Alexander Wood

Alexander  Wood

Men's Tennis: 1971-77

Hall of Fame:
Class of 2010

Alexander "Lex" Wood began the UCF men's tennis program in 1970 and would serve as the Knights' head coach for six seasons through his athletics retirement following the 1977 dual match season. The first two seasons of his tenure the Knights competed at the club level, compiling a 24-10 combined record from 1972-73.

The momentum Wood garnered those first two initial seasons on campus led to the approval of his fledgling tennis program to join NCAA Division II competition beginning in 1974. From that point forward, the men's tennis team never looked back and instantly became a Top 20 squad at that level until the time it joined Division I in the early 1980's.

Under Wood, the men's tennis team went a combined 102-46, including an impressive 30-4 mark in 1977, his final campaign. His final season was highlighted by UCF claiming the inaugural Sunshine State Conference tennis championship, the No. 1 seed in the NCAA Division II South Regional and a third place finish at the NCAA Division II National Championship tournament. Prior to 1977, the team finished 11th, 17th and 10th nationally from 1974-76, respectively. His 1977 championship squad featured All-Americans Toby Crabel and Doug Baxter, who both reached the quarterfinals of the NCAA singles competition.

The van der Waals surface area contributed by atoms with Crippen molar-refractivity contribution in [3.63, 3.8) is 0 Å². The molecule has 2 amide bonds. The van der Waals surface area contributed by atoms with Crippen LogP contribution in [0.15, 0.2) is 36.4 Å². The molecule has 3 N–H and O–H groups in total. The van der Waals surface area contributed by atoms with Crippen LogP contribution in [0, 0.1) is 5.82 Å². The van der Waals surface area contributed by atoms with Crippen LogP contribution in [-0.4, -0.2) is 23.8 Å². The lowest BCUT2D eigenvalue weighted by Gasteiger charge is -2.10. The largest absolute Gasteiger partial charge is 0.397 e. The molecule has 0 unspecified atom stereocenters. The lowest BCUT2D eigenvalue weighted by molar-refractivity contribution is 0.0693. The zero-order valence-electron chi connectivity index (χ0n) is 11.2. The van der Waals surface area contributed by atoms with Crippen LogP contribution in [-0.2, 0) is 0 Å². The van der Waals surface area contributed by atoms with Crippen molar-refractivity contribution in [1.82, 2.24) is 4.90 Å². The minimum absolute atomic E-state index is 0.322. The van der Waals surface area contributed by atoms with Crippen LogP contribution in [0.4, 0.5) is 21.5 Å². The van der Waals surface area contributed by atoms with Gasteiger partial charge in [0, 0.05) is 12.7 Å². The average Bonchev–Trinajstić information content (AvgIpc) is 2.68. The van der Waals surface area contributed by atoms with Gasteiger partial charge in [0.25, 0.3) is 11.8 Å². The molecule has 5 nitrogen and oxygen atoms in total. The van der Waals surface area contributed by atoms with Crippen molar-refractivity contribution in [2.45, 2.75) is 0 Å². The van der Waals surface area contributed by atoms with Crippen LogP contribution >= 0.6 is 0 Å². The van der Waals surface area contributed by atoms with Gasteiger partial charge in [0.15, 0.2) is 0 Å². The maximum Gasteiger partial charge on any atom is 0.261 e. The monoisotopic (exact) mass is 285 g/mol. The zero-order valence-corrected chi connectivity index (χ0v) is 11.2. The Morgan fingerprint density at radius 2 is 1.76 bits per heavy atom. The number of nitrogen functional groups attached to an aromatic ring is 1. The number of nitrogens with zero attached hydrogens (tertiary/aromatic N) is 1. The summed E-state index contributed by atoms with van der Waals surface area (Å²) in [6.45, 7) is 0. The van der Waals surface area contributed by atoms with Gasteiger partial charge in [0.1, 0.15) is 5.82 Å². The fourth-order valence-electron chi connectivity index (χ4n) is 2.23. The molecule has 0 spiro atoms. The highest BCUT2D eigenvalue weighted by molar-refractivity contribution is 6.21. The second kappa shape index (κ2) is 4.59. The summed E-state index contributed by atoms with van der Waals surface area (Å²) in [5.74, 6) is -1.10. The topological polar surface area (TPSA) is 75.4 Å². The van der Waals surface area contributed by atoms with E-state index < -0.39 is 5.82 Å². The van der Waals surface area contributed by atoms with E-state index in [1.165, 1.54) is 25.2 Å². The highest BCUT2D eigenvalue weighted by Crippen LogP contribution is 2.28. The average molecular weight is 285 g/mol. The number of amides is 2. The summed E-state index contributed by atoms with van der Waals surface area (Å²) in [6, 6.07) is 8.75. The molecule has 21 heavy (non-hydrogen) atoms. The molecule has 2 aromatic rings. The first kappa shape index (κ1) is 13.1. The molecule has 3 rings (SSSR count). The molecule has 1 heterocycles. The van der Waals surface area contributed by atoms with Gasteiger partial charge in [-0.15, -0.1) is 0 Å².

After his coaching retirement, Wood would go on to serve a long tenure teaching in UCF's physical education department. Later, his daughter, Adrienne, would compete collegiately for the UCF women's tennis program.

Wood was an accomplished tennis player in his own right, starring at Florida State University, where he would become the first tennis player inducted into the Seminoles' Hall of Fame in 1982. He arrived at FSU in 1962, from his native South Africa and for three years played the number one singles and doubles positions for the Seminoles. In 1964, his singles' match record was 22-1 and his career mark was 51 victories in 54 singles matches. He defeated many great players over the course of his collegiate career including U.S. Davis Cup member Marty Riessen.

After his playing career ended, he became FSU's coach, leading the team from 1965-69. His last two teams went 19-3 and 23-5 in dual match play. An accomplished student, Wood received both his master's and doctoral degrees from FSU in education.

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